The Red Convertible By Erdrich Analysis

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1. In “The Red Convertible,” Erdrich talks about the relationship between two brothers. Both, Lyman and Henry, had a very close connection for each other even when it comes to like the same car and girl whose name was Susy. After that delightful summer, Henry was called for military service leaving Lyman in charge of their precious car. Lyman decides to fix the car while Henry was absented because he wanted to surprise him and because he was expecting to go on another road trip to catch up on their relationship. However, the return of Henry was nothing as Lyman expected. Henry did not even bother to thank Lyman for fixing the car; he did not even notice the change. Henry’s attitude had changed, his family was tormented for his change specially …show more content…
In “Home Soil,” what tormented Bohdan’s father was his attitude towards Jewish people. He did not know he had that demon inside him until Nazis soldiers recruited him as he says, “I felt such an intense charge of power, more so than I had ever felt writing some of my best poems.”(Zabytko 645). The power of the rifle possessed him. He had finally gotten the power in his hands and it was not for writing to the Nazis it was because now the life of Jewish people was in his hands. Something that impacted his life forever was the sudden appearance of a young girl. He does not forgive himself for the way he treated her. He felt regretted because he had the opportunity to change her life in two different ways; the first way was by shooting her to stop all her suffer and the second way was by liberating her something almost impossible but he could have at least tried. However, he did absolutely nothing, he just watched her …show more content…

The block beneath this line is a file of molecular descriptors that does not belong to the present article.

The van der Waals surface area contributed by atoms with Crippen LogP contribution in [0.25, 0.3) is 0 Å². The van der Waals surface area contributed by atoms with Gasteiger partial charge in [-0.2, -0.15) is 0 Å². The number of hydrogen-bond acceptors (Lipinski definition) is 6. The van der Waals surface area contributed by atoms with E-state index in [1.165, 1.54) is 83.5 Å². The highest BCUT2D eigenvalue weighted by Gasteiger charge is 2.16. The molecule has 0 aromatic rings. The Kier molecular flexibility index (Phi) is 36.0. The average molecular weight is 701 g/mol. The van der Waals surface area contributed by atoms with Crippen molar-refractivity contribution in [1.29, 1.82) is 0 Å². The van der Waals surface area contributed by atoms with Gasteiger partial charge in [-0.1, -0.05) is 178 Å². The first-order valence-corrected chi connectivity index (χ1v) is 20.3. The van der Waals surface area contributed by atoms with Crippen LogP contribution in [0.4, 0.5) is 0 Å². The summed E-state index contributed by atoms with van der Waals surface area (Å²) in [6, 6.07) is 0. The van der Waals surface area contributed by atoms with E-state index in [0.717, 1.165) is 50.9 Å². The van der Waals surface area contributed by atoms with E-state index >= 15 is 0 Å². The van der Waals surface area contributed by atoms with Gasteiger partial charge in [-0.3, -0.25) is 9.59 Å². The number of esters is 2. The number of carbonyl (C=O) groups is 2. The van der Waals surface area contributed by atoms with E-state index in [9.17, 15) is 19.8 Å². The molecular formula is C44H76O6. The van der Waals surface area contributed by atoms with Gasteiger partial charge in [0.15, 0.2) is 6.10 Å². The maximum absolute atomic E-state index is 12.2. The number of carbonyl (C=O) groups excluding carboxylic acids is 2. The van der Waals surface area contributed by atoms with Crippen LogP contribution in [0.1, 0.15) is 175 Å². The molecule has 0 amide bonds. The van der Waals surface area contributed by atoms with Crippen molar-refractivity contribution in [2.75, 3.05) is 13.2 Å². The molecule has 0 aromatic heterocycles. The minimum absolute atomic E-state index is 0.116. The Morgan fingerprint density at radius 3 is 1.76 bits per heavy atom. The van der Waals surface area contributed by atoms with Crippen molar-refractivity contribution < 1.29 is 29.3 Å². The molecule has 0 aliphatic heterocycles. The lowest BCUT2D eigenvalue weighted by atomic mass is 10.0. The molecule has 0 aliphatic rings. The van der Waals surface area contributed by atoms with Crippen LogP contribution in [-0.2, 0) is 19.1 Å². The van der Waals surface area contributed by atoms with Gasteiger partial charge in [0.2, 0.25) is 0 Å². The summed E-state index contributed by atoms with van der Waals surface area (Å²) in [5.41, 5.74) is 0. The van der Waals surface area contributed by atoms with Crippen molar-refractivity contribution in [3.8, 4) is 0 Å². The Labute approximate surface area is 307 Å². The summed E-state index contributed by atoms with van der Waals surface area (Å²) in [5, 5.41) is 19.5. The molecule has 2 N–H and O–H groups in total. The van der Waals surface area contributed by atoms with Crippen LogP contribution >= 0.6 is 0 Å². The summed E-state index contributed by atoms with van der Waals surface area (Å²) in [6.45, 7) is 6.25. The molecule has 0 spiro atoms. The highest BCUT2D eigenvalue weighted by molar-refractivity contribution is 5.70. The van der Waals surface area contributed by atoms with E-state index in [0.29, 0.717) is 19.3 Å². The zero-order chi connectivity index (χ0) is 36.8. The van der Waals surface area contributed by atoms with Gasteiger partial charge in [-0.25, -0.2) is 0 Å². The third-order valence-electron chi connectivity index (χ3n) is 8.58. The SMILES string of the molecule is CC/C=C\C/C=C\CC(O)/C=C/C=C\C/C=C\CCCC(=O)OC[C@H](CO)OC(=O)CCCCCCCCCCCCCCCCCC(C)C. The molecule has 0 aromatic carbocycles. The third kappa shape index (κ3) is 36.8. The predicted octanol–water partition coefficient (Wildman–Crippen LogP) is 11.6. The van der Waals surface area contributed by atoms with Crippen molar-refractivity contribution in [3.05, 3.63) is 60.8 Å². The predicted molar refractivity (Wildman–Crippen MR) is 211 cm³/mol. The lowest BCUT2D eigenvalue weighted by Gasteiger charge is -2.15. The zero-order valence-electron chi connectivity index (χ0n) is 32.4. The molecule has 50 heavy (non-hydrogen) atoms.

Valenzuela does a very good work trying to represent how people get corrupted when power is given to them. As Juan did, many others have gotten to the power with a purpose behind them. Corruption does not only happen at the political level, it can happen at any job or in any place. In "The Censors," Valenzuela represents the corruption through Juan who has a conflict with the government. Juan writes a letter to Mariana who lives in Paris. He sent the letter with the purpose of being in touch with her. He thinks that it will not be possible because before the letter gets to Mariana 's hand it has to pass for a long process since the government used to check everything in order to keep the people submitted to its regimen. Juan sees the opportunity to apply for a position where letters were read and approved to be sent out. He applied to the job hoping to find his own letter to accelerate the revising process. Juan’s plan was against the government, he wanted to get power to use it for his own benefits. His obsess became too obvious to the point that his mother tried to convince him to not get more involved with the government but it was too late his fascination for his job had already consumed him as the narrator says, “…any distraction could make him lose his edge and the perfect censor had to be alert, keen, attentive, and sharp to nab cheats. He had a truly patriotic task, both self-denying and

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